How Sherry has been the UK’s unlikely lockdown winner

After years of relatively lacklustre sales, it’s taken a pandemic to turn around Sherry’s fortunes in the UK, with consumption booming during the lockdowns.

All styles of Sherry have surged in sales during the UK coronavirus lockdowns, from the richest and sweetest PX to the lightest and driest Finos and Manzanillas

That was the message from Martin Skelton, managing director of Gonzalez Byass UK, the distributors of Tio Pepe, during an exclusive interview with the drinks business yesterday.

Admitting that the fortified wine, which was once so prominent in the UK, had become marginalised, he said that Sherry had undergone “an incredible turnaround” during the past year, with a surge in demand that appears to be continuing into the start of 2021.

Considering sales for the 12-month period to 26 December last year, Skelton told db that total Sherry sales had risen 13% in volume and 15% in value, quoting figures for the UK retail sector, which came from Nielsen.

While growth had been witnessed in Port too, it has been Sherry, admittedly off a smaller base, where the increases have been most marked, with the overall fortified wine category rising by 7.5% in volume and 12% in value over the same period.

Sherry has enjoyed a notable surge in consumption in the 12-week period leading up to Christmas, with sales growth of 15%, which Skelton described as “incredible”.

Despite UK Government restrictions on household mixing in the run-up to and over Christmas, the demand for Sherry was significantly greater than during the festive period in 2019, an outcome that has surprised Skelton.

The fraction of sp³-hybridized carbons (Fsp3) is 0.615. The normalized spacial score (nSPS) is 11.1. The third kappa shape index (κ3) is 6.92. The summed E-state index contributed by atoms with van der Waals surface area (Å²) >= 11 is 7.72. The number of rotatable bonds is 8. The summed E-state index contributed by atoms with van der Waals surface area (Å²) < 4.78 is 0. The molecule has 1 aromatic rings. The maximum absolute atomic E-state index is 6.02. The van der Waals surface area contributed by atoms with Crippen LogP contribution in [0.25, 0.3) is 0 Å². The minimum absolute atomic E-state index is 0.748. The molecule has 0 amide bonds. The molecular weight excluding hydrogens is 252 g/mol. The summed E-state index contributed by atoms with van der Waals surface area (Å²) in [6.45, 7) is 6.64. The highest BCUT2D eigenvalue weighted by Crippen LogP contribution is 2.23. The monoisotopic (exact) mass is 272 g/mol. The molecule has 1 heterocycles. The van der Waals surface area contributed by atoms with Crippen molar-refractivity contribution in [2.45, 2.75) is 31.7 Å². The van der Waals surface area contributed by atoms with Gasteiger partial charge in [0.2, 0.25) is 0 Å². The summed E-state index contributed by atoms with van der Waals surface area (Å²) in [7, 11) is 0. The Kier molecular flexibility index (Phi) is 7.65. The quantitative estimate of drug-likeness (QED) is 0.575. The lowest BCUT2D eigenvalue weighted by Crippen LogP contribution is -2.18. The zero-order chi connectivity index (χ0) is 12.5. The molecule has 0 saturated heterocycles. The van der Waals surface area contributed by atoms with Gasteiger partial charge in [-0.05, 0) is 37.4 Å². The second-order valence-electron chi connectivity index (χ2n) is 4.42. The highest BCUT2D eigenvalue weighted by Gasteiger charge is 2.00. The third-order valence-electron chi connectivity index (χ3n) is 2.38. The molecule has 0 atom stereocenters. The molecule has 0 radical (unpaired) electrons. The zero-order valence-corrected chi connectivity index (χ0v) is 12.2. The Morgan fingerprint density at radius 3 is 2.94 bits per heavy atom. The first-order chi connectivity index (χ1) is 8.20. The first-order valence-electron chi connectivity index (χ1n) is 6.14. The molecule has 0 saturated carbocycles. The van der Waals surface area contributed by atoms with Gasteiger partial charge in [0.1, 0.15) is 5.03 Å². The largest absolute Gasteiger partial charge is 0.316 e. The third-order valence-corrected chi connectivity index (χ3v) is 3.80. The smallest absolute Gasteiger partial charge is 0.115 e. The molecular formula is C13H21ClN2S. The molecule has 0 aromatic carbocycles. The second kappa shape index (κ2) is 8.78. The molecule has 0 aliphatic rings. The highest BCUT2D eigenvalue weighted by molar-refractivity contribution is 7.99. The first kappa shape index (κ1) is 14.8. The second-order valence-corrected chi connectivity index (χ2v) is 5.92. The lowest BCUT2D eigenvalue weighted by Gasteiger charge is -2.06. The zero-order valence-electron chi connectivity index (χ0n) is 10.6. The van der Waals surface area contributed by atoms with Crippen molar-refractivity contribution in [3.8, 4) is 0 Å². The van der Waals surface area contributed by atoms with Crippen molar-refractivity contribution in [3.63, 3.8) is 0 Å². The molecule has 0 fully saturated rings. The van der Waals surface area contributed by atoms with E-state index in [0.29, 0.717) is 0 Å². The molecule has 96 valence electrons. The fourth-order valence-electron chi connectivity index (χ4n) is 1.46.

He explained, “At Christmas, there are hundreds of thousands of people who buy a single bottle of Sherry as a gift, so we thought that the sales would fall this Christmas, but the opposite happened; the market increased further.”

Not only that, but January has witnessed “the single biggest month for year-on-year increases in Sherry sales,” he recorded, measuring his enthusiasm by pointing out that the normal level of sales in the past month is low.

“If December represents 2.5 times the typical level of sales for Sherry, then January is one quarter of a typical month,” he said.

So what is the reason for such growth?

Looking back across the past year, Skelton believes that the Government-enforced restrictions on basic human freedoms during the coronavirus pandemic have worked to Sherry’s advantage.

For a start, fortified wine, including Sherry, is primarily consumed at home. If the proportion of sales by volume for a category such as Champagne is 68% through retail channels, then it is as high as 91% for fortified wine, according to Nielsen.

“Be it for historic reasons, habit, the profile of the consumer, or value for money, fortified wine is enjoyed more at home than in the on-trade,” recorded Skelton, meaning that Sherry was less likely to be severely impacted by the shuttering of the UK hospitality sector for much of the year.

As for the growth in sales, Skelton wondered if this may be connected to people of different age groups living together during the lockdowns, and sharing drinks.

This might be due to adult children moving in with their parents as the pandemic took hold, which led to them “sharing a home, and sharing a beverage,” said Skelton, adding, “which means that a lot of people will have tried sherry for the first time in the past year, and they are drinking it more frequently.”